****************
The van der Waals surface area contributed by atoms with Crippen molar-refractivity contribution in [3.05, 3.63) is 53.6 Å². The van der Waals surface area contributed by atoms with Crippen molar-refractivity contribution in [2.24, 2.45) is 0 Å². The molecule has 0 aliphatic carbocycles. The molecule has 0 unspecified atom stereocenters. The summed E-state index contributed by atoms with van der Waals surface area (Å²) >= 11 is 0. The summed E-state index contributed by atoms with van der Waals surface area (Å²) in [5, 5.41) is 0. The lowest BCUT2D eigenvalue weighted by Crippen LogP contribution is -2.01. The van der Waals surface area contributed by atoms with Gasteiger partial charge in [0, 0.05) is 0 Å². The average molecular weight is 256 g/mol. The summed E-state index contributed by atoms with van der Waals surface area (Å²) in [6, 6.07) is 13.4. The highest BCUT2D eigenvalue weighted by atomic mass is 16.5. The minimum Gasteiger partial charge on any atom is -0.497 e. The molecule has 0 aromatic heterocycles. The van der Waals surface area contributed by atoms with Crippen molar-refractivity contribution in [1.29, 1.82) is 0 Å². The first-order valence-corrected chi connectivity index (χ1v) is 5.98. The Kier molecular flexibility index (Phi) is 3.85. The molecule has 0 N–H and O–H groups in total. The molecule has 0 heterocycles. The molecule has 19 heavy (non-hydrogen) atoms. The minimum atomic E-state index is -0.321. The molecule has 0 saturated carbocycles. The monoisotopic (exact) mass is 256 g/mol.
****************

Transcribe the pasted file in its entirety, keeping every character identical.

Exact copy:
The van der Waals surface area contributed by atoms with Crippen molar-refractivity contribution in [3.05, 3.63) is 53.6 Å². The van der Waals surface area contributed by atoms with Crippen molar-refractivity contribution in [2.24, 2.45) is 0 Å². The molecule has 0 aliphatic carbocycles. The molecule has 0 unspecified atom stereocenters. The summed E-state index contributed by atoms with van der Waals surface area (Å²) >= 11 is 0. The summed E-state index contributed by atoms with van der Waals surface area (Å²) in [5, 5.41) is 0. The lowest BCUT2D eigenvalue weighted by Crippen LogP contribution is -2.01. The van der Waals surface area contributed by atoms with Gasteiger partial charge in [0, 0.05) is 0 Å². The average molecular weight is 256 g/mol. The summed E-state index contributed by atoms with van der Waals surface area (Å²) in [6, 6.07) is 13.4. The highest BCUT2D eigenvalue weighted by atomic mass is 16.5. The minimum Gasteiger partial charge on any atom is -0.497 e. The molecule has 0 aromatic heterocycles. The van der Waals surface area contributed by atoms with Crippen molar-refractivity contribution in [1.29, 1.82) is 0 Å². The first-order valence-corrected chi connectivity index (χ1v) is 5.98. The Kier molecular flexibility index (Phi) is 3.85. The molecule has 0 N–H and O–H groups in total. The molecule has 0 heterocycles. The molecule has 19 heavy (non-hydrogen) atoms. The minimum atomic E-state index is -0.321. The molecule has 0 saturated carbocycles. The monoisotopic (exact) mass is 256 g/mol.